Thursday, July 17, 2014

Disabled people need help to live, not die

I am terrified by Lord Falconer’s assisted dying bill – and so are the doctors who would have to act as suicide judges - Penny Pepper

I tried to commit suicide when I was 19. How tragic, you might say, so young and so unhappy. Yet if I tell you I’ve had a chronic illness since early childhood that is known for excruciating pain, for causing immobility and secondary – sometimes life-threatening – conditions, does that change your view of my suicide attempt?

I was unhappy and badly needed mental health support to treat depression. Sad to say that the standard response was to link my illness and disability automatically to my depression – and my “understandable” suicide attempt. There is a link, but not the one perceived by mainstream thought, medical or otherwise. I was stuck in an isolated dead-end existence within the family home, and as I wrote in the Guardian recently my mother was my only carer.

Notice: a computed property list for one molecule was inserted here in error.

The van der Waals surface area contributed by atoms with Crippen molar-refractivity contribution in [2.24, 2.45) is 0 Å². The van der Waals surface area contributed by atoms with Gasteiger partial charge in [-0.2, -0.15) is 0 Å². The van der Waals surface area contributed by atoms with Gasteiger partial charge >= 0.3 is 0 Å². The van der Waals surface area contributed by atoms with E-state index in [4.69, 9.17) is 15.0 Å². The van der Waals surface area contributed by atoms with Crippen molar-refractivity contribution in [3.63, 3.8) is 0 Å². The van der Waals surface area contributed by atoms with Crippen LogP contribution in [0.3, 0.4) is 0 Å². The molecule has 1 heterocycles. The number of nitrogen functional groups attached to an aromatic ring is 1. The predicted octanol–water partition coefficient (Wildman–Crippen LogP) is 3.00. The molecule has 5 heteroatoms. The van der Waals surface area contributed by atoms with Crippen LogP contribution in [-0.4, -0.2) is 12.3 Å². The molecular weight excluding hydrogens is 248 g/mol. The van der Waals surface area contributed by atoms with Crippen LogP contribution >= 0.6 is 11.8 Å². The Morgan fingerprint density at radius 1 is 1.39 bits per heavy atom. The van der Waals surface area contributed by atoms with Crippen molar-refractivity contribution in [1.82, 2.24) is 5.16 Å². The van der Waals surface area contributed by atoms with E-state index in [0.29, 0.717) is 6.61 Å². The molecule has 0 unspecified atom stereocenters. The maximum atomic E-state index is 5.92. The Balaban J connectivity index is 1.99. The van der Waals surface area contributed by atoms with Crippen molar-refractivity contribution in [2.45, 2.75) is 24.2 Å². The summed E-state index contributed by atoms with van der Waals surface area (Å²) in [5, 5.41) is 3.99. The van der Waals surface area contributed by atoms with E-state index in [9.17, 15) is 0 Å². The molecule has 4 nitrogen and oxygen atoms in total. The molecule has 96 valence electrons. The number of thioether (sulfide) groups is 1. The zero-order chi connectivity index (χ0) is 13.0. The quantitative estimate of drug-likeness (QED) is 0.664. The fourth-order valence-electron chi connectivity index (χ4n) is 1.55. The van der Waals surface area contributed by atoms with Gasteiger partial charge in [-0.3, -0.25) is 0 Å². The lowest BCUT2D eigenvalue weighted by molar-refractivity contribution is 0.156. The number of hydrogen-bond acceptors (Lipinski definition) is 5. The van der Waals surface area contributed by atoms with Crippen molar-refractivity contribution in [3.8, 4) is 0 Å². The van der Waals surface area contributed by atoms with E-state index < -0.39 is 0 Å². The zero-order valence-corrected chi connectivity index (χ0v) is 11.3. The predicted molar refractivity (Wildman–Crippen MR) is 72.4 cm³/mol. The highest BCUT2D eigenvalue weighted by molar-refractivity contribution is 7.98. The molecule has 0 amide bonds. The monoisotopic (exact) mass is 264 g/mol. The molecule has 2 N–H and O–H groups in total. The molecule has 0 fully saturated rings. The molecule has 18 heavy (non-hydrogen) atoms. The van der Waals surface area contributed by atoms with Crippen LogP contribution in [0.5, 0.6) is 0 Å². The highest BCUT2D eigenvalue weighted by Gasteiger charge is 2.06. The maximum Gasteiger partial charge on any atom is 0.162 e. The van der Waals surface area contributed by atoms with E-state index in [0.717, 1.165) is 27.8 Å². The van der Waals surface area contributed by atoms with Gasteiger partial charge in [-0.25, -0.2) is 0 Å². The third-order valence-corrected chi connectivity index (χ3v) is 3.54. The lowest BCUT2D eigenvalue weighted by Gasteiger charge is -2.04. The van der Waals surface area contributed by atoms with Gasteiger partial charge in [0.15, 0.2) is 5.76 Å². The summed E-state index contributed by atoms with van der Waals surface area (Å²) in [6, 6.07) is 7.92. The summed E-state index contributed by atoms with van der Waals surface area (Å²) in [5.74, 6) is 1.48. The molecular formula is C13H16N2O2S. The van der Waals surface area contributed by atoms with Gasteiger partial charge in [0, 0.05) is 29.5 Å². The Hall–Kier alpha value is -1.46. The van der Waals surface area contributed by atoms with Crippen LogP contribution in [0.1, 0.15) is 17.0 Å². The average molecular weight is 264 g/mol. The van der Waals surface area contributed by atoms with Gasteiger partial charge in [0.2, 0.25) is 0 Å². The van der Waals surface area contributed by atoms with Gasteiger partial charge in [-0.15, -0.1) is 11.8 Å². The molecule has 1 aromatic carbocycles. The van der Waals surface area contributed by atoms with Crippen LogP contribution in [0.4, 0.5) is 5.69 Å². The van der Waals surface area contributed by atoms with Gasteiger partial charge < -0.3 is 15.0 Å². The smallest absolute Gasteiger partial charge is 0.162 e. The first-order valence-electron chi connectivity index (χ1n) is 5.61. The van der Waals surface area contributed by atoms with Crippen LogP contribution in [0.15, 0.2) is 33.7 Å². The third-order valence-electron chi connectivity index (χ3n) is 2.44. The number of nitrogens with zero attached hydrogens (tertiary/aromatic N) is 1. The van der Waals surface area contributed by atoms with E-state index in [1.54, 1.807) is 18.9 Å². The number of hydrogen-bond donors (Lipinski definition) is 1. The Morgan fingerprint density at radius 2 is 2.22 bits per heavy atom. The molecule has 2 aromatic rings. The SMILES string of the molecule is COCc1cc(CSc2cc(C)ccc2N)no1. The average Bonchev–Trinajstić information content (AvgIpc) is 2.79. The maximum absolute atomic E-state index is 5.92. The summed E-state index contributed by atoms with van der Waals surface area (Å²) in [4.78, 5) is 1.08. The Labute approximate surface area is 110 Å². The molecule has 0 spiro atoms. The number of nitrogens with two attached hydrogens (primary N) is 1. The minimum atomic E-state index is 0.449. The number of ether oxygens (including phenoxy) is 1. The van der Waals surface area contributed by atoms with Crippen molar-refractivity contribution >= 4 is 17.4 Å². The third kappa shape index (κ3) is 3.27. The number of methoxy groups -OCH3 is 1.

It felt like there was no chance of escape from a pointless existence; frustration dragged my depression into a downward spiral and I attempted suicide. I was in despair with barriers, with limits on personal freedom, and lack of independence – issues that can be alleviated by proper social care and the adaptation of physical boundaries.

Pain was, and is, a constant. But for the rest of my life I want to experience, to feel and to create as much as I can. I believe I am as valuable, with all my flaws and contradictions, as any other average human being. Yet the bill to legalise assisted dying – to be debated in the Lords on Friday – puts us on a dangerous road of devaluing disabled people. It frightens many; it frightens me...